Our research is focused on an improved understanding of our planet’s energy and water cycle and its response to climatic change. The representation of clouds and precipitation in global circulation and numerical weather models remains one of the major roadblock for improving predictions in the short and long range.  Synergetic remote sensing observations from both novel space-based and ground-based sensors and their innovative use through the development of new inversion algorithms and adaptive sampling strategies constitute our methodology for improving our understanding of clouds and precipitation in their natural environment and their representation in models.

Research methods include use of ground-based, airborne and space-borne remote sensing measurements collected during field campaigns (, international observatories (e.g. US-ARM facilities and CloudNet sites ) and from ESA, NASA and JAXA satellite missions focused at the observations of clouds and precipitation (e.g  the NASA-JAXA Global Precipitation Measuring mission, and the ESA-JAXA EarthCARE, Thanks to the development of electromagnetic scattering and radiative transfer models the instrumental data are converted into physical properties of clouds and precipitation. The group also conducts studies on numerical models and climate simulations like those carried out to prepare the IPCC reports.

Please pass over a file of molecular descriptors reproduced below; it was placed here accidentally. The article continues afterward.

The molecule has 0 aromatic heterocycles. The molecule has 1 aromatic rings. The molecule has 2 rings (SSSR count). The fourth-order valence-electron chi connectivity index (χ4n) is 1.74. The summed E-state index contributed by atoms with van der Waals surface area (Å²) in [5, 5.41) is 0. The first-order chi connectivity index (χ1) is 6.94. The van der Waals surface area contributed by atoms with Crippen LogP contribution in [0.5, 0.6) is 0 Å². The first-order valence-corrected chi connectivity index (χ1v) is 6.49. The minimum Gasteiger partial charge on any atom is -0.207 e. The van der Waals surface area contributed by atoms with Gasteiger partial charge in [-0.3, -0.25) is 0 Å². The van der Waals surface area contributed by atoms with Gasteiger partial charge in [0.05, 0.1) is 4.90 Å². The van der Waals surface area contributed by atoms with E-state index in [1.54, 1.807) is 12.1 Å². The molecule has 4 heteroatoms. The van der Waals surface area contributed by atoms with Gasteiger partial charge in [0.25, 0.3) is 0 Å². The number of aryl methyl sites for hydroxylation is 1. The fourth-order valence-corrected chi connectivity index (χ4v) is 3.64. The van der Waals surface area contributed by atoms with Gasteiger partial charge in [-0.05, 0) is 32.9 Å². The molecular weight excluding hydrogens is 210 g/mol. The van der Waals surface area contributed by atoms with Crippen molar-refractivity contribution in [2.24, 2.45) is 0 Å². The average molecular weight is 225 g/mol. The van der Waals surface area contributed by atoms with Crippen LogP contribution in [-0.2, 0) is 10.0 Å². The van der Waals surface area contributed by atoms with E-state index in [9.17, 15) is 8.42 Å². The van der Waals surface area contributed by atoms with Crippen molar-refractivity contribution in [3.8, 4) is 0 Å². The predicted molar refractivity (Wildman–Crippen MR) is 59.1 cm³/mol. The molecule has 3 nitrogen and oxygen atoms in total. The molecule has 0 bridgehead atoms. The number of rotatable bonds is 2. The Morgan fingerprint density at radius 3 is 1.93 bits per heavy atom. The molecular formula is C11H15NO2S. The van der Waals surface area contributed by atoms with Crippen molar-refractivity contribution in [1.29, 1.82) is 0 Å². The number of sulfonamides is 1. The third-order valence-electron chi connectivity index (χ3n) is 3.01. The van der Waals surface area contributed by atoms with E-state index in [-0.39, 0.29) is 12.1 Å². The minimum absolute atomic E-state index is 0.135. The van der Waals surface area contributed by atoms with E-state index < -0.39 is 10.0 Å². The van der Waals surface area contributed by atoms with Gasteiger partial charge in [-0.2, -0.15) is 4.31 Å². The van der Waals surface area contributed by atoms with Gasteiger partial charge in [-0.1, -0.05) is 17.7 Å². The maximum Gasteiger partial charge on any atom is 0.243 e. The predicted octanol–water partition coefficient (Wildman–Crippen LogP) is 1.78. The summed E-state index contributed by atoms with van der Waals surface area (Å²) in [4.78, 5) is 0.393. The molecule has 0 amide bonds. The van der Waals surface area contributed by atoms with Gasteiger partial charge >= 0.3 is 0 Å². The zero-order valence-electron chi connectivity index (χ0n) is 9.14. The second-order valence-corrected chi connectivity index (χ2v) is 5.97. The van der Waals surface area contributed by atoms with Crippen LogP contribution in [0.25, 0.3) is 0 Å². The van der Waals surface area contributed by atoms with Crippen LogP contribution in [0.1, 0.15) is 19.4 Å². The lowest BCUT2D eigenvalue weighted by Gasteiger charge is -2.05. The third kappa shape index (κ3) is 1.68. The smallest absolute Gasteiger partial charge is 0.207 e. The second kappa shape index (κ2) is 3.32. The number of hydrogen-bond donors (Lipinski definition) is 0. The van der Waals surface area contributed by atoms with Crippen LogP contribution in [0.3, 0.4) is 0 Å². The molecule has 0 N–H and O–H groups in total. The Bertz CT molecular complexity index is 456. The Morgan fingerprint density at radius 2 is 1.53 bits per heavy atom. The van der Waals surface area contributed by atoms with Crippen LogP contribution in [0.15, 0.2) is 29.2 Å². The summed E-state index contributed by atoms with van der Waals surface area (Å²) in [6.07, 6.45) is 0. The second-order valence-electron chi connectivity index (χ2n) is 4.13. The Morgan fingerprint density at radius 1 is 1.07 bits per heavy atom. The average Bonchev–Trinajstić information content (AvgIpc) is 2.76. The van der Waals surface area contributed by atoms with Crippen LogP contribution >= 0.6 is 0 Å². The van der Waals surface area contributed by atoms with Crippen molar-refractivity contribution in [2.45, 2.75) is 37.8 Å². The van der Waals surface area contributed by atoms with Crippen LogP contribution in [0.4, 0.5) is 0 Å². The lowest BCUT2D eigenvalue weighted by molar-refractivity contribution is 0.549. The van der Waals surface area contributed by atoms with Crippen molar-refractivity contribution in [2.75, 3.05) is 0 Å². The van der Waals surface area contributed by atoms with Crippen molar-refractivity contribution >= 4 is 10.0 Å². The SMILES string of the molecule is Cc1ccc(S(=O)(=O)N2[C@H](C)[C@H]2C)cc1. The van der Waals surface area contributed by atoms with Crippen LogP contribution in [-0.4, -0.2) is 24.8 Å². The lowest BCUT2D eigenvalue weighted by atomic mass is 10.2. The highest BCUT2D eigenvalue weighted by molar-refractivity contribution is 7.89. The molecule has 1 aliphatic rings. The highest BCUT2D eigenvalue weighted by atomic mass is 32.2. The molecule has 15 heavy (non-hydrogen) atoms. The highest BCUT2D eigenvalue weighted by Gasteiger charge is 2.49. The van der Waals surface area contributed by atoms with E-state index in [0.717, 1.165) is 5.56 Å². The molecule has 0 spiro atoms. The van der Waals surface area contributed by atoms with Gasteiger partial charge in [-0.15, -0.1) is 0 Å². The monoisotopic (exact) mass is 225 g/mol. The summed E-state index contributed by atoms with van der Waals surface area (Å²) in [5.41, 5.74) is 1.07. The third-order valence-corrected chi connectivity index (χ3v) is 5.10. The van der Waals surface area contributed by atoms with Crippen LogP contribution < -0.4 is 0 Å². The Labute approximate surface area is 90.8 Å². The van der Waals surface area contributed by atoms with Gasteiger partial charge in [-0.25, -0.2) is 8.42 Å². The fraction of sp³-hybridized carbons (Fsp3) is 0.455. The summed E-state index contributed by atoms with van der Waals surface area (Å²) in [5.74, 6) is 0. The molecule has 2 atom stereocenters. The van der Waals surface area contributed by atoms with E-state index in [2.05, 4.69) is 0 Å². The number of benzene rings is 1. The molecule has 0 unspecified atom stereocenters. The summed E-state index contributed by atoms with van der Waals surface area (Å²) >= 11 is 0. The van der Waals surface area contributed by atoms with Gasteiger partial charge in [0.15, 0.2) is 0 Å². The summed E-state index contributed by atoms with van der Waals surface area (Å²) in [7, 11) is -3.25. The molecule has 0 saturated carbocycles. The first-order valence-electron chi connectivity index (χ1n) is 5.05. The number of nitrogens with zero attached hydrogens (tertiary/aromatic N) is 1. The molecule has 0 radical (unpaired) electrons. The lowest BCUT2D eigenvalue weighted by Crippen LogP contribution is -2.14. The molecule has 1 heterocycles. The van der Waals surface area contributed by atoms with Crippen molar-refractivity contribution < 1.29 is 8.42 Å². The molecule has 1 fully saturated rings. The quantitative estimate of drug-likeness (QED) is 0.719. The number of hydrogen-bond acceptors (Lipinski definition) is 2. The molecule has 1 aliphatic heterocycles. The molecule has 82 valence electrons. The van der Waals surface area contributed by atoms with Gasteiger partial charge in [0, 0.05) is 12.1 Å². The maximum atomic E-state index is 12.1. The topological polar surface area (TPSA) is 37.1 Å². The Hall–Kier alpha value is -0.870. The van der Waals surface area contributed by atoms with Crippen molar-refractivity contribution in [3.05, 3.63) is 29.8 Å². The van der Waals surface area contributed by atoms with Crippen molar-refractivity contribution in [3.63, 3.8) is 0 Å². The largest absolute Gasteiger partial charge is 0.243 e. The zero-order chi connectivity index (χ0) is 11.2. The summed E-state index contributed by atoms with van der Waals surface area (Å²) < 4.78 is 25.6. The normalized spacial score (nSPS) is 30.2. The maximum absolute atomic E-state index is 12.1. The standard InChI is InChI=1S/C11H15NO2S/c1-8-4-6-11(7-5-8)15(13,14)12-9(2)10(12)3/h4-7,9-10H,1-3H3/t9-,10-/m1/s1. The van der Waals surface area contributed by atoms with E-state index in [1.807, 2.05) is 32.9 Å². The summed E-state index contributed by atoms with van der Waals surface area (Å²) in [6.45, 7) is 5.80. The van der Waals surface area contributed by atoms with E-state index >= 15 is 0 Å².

In recognition of our expertise, we periodically attract funding at European and International level from space agencies (ESA-RainCast, US-DoE Ice Processes in Antarctica,, UK-CEOI GRaCE,, publish scientific papers in high ranking journals and we are members of International Science Teams (NASA-JAXA GPM), Mission Advisory Boards (ESA-JAXA EarthCARE) and International Centres (UK-NCEO).

Our research covers the following thematic areas (in brackets the names of academics involved in each theme):

  • Design of future space-borne radar missions for monitoring atmospheric winds, clouds and precipitation (Battaglia): development of end-to-end simulators, feasibility studies, mission design, instrument performance assessment
  • Cloud and Precipitation remote sensing (Battaglia): rain and snow climatology, extreme events, inversion techniques, development of Level-2 algorithms for satellite missions.
  • Design of the next generation ground-based sensors for cloud and precipitation remote sensing (Battaglia): multi-frequency radars; G-band radars, multi-frequency polarimetric microwave radiometers, Doppler and polarimetric radars.
  • Assessment of numerical weather prediction and climate simulations (Battaglia, )

The ADMIRARI multi-frequency radiometer deployed during a NASA field campaign for the observation of snow precipitation (more info at

Artistic impression of a Spaceborne Doppler radar for the observations of winds within hurricanes

Climatology of hail events derived from observations collected by the NASA-JAXA core observatory

Annual mean accumulation of precipitation from the NASA IMERG product at 0.1˚ x 0.1˚ resolution for 1 June 2000 – 31 May 2020